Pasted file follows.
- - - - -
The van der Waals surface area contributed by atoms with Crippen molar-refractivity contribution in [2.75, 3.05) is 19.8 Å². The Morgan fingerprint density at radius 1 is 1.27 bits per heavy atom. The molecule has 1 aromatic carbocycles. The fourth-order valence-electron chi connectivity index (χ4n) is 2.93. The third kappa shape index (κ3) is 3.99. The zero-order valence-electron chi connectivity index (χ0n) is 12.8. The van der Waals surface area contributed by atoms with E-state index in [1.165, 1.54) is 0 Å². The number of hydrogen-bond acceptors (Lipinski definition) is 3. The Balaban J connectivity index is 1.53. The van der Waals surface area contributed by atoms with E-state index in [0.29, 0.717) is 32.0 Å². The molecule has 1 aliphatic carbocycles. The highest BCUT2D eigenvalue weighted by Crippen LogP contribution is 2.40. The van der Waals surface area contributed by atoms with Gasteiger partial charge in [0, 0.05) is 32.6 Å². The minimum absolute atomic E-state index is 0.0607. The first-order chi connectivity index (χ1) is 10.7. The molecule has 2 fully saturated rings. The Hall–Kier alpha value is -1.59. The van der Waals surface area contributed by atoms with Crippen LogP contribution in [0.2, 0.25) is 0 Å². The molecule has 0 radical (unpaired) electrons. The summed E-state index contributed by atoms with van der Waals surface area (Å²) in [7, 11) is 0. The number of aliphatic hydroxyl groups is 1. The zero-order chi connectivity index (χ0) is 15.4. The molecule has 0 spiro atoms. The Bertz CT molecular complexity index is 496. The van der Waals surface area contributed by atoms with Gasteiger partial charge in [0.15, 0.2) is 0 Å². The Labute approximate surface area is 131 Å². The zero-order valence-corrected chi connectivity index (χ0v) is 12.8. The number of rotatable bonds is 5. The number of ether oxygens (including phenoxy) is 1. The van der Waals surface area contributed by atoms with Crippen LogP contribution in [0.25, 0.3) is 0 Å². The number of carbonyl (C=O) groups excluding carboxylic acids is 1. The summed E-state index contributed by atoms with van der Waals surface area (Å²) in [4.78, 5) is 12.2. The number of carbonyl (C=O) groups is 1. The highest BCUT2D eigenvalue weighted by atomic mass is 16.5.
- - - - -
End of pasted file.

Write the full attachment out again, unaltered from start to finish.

The van der Waals surface area contributed by atoms with Crippen molar-refractivity contribution in [2.75, 3.05) is 19.8 Å². The Morgan fingerprint density at radius 1 is 1.27 bits per heavy atom. The molecule has 1 aromatic carbocycles. The fourth-order valence-electron chi connectivity index (χ4n) is 2.93. The third kappa shape index (κ3) is 3.99. The zero-order valence-electron chi connectivity index (χ0n) is 12.8. The van der Waals surface area contributed by atoms with E-state index in [1.165, 1.54) is 0 Å². The number of hydrogen-bond acceptors (Lipinski definition) is 3. The Balaban J connectivity index is 1.53. The van der Waals surface area contributed by atoms with E-state index in [0.29, 0.717) is 32.0 Å². The molecule has 1 aliphatic carbocycles. The highest BCUT2D eigenvalue weighted by Crippen LogP contribution is 2.40. The van der Waals surface area contributed by atoms with Gasteiger partial charge in [0, 0.05) is 32.6 Å². The minimum absolute atomic E-state index is 0.0607. The first-order chi connectivity index (χ1) is 10.7. The molecule has 2 fully saturated rings. The Hall–Kier alpha value is -1.59. The van der Waals surface area contributed by atoms with Crippen LogP contribution in [0.2, 0.25) is 0 Å². The molecule has 0 radical (unpaired) electrons. The summed E-state index contributed by atoms with van der Waals surface area (Å²) in [7, 11) is 0. The number of aliphatic hydroxyl groups is 1. The zero-order chi connectivity index (χ0) is 15.4. The molecule has 0 spiro atoms. The Bertz CT molecular complexity index is 496. The van der Waals surface area contributed by atoms with Gasteiger partial charge in [0.15, 0.2) is 0 Å². The Labute approximate surface area is 131 Å². The zero-order valence-corrected chi connectivity index (χ0v) is 12.8. The number of rotatable bonds is 5. The number of ether oxygens (including phenoxy) is 1. The van der Waals surface area contributed by atoms with Crippen LogP contribution in [0.25, 0.3) is 0 Å². The number of carbonyl (C=O) groups excluding carboxylic acids is 1. The summed E-state index contributed by atoms with van der Waals surface area (Å²) in [4.78, 5) is 12.2. The number of carbonyl (C=O) groups is 1. The highest BCUT2D eigenvalue weighted by atomic mass is 16.5.